I wrote that I would ultimately graduate from some "nameless college." As life's irony would have it, not only did I not graduate from a nameless college, I graduated from a university with MY own name! Twice.

In 1990, I transferred from University of Colorado to Henderson State University. I had not planned to graduate from there. I was enrolled in order to help get my grades back in line after majoring in "socializing" at CU-Boulder.

I actually came to enjoy attending Henderson State, met the woman who amazingly agreed to marry me, and in the Spring of 1993 I graduated with my Bachelor of Arts - Mass Media Radio.

In the Summer of 2003 (or thereabouts), I walked out with my Master of Liberal Arts - English (or, listed as "General") degree from Henderson State University.

And now, our son attends that same university.

Not only did I *NOT* end up at some "nameless" university, but the university with my own name has proved to be one of the pivotal points over the course of my lifetime.

Thursday, January 22, 2015

Not quite #750Words, not quite awake either

NOTE: The following was written the night before after a long day of attending an eductech conference, taking part in The Great Escape Room and hanging out at Downtown Disney for a few hours. I am pasting it exactly as I had typed it - typos and nonsensicals included. For the record, I do not drink alcohol any longer. I haven't had a drop since 1990. Yes, you needed to know that. This little bit of writing below might lead you to believe otherwise:

Well, since getting back into writing 750 words per day, I really haven't written much of anything. It's nearly midnight on a Wednesday and I am in Orlando, so I figured as tired as I am, I would go ahead and write something. Makes about as much sense as anything else, right?

Caleb Tengan stood around 5'9" with short brown hair. He had brown eyes. Well, mostly brown eyes. His left eye had a peculiarity in which a full three-fourths of the color was brown, but one fourth of the circle surrounding his pupil was actually blue. You had to look closely to see it, but once you did, you saw it forever. His medium build, regular nose, and non-descript mouth made him look like anyone else in the world. He felt nothing special about himself. That is not to say he was down on himself. On the contrary, he thought himself to be of at least average intelligence and of at least above-average in the looks department. He wasn't going to set girls' hearts to fluttering, but he wasn't some ugly beast, either. And, he was fine with that. He scratched lightly at his chest.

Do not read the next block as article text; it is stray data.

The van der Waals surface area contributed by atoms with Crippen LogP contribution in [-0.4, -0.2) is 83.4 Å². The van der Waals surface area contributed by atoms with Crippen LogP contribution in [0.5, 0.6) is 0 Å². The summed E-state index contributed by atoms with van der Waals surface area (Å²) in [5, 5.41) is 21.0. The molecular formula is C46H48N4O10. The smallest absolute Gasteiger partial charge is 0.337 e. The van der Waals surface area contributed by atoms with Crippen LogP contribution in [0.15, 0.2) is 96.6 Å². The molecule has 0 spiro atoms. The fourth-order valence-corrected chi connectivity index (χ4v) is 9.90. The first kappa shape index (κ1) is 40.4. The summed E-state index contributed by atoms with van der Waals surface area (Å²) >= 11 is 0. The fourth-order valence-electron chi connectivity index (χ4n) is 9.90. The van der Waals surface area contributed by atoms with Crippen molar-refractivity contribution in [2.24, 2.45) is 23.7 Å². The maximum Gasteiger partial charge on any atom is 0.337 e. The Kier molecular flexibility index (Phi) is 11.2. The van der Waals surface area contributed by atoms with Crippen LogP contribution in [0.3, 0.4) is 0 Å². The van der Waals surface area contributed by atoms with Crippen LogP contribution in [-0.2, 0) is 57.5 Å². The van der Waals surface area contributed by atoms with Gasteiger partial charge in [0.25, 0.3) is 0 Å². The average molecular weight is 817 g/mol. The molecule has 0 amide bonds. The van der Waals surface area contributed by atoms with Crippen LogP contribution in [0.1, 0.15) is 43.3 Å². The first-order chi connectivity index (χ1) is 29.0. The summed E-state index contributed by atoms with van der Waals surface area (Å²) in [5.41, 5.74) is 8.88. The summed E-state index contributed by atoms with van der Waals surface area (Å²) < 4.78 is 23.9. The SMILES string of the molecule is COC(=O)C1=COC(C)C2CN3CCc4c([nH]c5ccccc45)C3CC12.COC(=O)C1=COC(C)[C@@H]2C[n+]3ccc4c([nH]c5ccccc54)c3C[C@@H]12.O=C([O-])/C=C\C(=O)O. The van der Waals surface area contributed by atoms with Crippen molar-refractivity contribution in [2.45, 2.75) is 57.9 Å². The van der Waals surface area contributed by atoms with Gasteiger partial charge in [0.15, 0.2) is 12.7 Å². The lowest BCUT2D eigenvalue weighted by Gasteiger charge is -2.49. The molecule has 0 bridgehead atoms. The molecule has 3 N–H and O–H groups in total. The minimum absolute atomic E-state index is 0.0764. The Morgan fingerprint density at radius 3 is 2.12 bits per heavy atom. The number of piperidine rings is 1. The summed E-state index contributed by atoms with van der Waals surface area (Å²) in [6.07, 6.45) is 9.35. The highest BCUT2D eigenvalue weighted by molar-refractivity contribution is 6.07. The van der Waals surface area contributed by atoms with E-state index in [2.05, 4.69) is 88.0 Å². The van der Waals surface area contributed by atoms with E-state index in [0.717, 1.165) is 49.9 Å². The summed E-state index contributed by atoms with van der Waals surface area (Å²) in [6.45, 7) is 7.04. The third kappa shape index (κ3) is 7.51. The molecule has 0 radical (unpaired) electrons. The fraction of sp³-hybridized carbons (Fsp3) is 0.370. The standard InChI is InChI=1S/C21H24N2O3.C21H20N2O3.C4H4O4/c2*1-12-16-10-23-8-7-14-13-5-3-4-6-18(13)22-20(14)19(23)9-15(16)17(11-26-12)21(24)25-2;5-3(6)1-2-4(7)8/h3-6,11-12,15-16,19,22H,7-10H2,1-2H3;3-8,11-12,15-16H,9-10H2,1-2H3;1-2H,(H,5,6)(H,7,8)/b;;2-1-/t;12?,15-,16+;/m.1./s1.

"Well, I'm not too shabby, I suppose," he said to no one in particular. In fact, as he looked around, he wasn't saying it to anyone else at all. The room in which he stood was vacant. "Well, dang. How long have I been standing here?" He looked at his watch. It was 3:15 in the afternoon, and he had no recollection as to how he missed the fact that all the other participants had left the room. He shrugged, "Well, whaddya gonna do, eh," he said in a mock Italian-American accent.

**I can already tell, this is going nowhere right now. I keep typing in a haze, some kind of weird vegetative state where my eyes glaze over and thoughts escape me, yet my fingers continue to type. Sometimes, I have to go back and fix the words on the page because I have allowed my mind and fingers wander into places unknown. As I am typing this, I have hit 358 words. That's a little bit beyond the halfway mark.

I keep zoning out, playing some kindof boxing match in my head. In the daydream, I walk up to someone's house (always the same house, though) and ask for Niko or something (I can't remember just now). When he comes out, we have a scuffle and I cannot remember why. But, I end up getting an .. I have no idea. My mind is shot, and the line between the reality of the fact I am typing and that of being a hired hand to work, there are certainly drawbacks.

Okay, time to shut this down. Sorry. I just couldn't make it.

--- NOTE: Haha, I have no idea what the second-to-last line means. In fact, I don't even remember typing the last full paragraph. This, children, is why we don't write after we should have gone to sleep.

Sunday, January 11, 2015

Playing with #750Words

  It has been several YEARS since I last updated this blog. I have decided to give it another go. My source of inspiration comes from a site called "" which asks you to write at least 750 words per day.

I am going to start posting my entries (or at least some of them) as a way to show not only what runs through my brain when freestyle writing, but to hopefully provide some thoughts and insights as to the writing process as well.